Wednesday, August 20, 2008

Is a Raleigh coyote growing too accustomed to humans?

These photographs taken of a coyote here in Raleigh arrived in my inbox on Monday. They were taken recently near Umstead State Park by a woman with a wildlife background who has worked as a national park ranger. She was walking her dog at dusk, camera in tow, when she spotted the coyote ahead of them. They ran to catch up with the animal, and when it paused for a moment she managed to capture these shots:

The photographer, who does not wish to be identified, says she's been seeing what she believes is the same animal for years, though at first she mistook it for a fox. She writes:
Last spring, we startled it in brush, then it came out into open 15' feet from us (me and dog), just stood there and stared us down. (You aren't supposed to stare at wild dogs/coyotes etc btw--it's a sign of aggression.) At first I was afraid it was rabid, but then decided it was too rational and actions too stable. So we moved forward. It stayed 15-20' from us, then moved in a playful way, like it was trying to get my dog to play. It even laid down, the way cats do when they want something to play. I knew fox did that sort of thing but didn't know about coyotes did. Finally, we turned away--something you aren't supposed to do--and it followed us. Right out into the open. I didn't know if it wanted to play or mate with dog--or have him for dinner. I tried making noise, talking to it etc; it kept distance but wouldn't scare off. While I could see it had the markings of a coyote, I convinced myself it was a lonely stray dog or a coyote-hybrid because of its behavior.
Last evening, while walking her dog in the same area, the photographer was approached by another woman walking a small dog who wanted to warn her about the "coyote or wild dog" that she said had chased them. The second woman said the animal had barked and refused to back off -- even when she threw rocks at it. She was terrified.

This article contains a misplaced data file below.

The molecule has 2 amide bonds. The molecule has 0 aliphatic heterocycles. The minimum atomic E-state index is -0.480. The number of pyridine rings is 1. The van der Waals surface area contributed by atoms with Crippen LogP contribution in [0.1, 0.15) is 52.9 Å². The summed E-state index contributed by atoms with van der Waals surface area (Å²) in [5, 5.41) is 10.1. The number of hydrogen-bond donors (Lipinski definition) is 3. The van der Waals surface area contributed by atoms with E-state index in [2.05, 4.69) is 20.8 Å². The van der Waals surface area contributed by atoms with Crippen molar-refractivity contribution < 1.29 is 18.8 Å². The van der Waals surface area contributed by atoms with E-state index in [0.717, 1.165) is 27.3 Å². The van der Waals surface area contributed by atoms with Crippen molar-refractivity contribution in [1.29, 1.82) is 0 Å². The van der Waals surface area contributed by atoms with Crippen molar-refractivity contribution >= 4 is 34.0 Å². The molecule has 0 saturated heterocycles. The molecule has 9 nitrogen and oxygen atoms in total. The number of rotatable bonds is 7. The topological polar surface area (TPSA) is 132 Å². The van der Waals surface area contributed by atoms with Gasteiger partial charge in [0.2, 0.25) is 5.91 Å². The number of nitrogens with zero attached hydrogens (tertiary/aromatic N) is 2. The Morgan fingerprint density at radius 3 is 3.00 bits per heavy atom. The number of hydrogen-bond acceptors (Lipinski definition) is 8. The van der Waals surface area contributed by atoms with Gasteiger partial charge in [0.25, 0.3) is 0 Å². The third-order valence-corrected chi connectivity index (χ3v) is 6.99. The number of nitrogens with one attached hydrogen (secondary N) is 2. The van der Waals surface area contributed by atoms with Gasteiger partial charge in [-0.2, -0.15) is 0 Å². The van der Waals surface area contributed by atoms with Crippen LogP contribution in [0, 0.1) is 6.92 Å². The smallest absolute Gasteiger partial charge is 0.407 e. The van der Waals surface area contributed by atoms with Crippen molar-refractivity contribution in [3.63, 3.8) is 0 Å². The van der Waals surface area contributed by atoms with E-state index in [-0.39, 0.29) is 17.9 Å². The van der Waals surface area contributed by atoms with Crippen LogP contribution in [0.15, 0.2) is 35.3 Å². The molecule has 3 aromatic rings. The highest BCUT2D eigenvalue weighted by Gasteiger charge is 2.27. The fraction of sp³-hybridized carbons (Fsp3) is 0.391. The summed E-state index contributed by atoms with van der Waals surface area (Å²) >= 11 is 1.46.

After writing about my own sighting of a shy coyote in Umstead some years ago, I have heard from readers about other encounters in and around the park. One person reported being followed by a coyote while jogging along a trail, another commenter took this gorgeous photo of a coyote crossing a stream in the park, and another spotted a coyote while canoeing through the area.

The photographer who I heard from this week now finds herself in a quandary: On the one hand, she's worried that this particular animal has lost its fear of humans and could possibly attack someone (or someone's dog). But on the other hand, she's also worried that making a big fuss over the sightings could result in a war being declared on all coyotes in the area -- even those who are minding their own business, not to mention filling a critical role in our ecosystem.

In an effort to live peacefully with the coyotes in our midst, here are some common-sense tips on preventing conflicts from the Department of Environmental Conservation in New York, where the Eastern coyote is well-established:

* Do not feed coyotes.
* If you see a coyote, be aggressive in your behavior -- make loud noises, wave your arms, throw sticks and stones.
* Do not allow pets to run free.
* Do not feed pets outside.
* Make any garbage inaccessible to coyotes and other animals.
* Eliminate availability of bird seed. Coyotes are attracted to the concentration of birds and rodents that come to feeders. If you do feed birds, clean up waste seed and spillage.
* Fencing your yard may deter coyotes. The fence should be tight to the ground, preferably extending six inches below ground level.
* Remove brush and tall grass from around your property to reduce protective cover for coyotes.
* Teach children to appreciate coyotes from a distance.
* Regulated hunting and trapping increases the "fear" coyotes have towards people.
* Ask your neighbors to follow these same steps.

And keep in mind that running away from a coyote is behaving like prey. That can be very dangerous.

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At Tuesday, August 26, 2008 11:24:00 AM, Blogger ih8gates said...

Earlier this month, Team Lump posted some Coyote pics taken at the Museum of Art.


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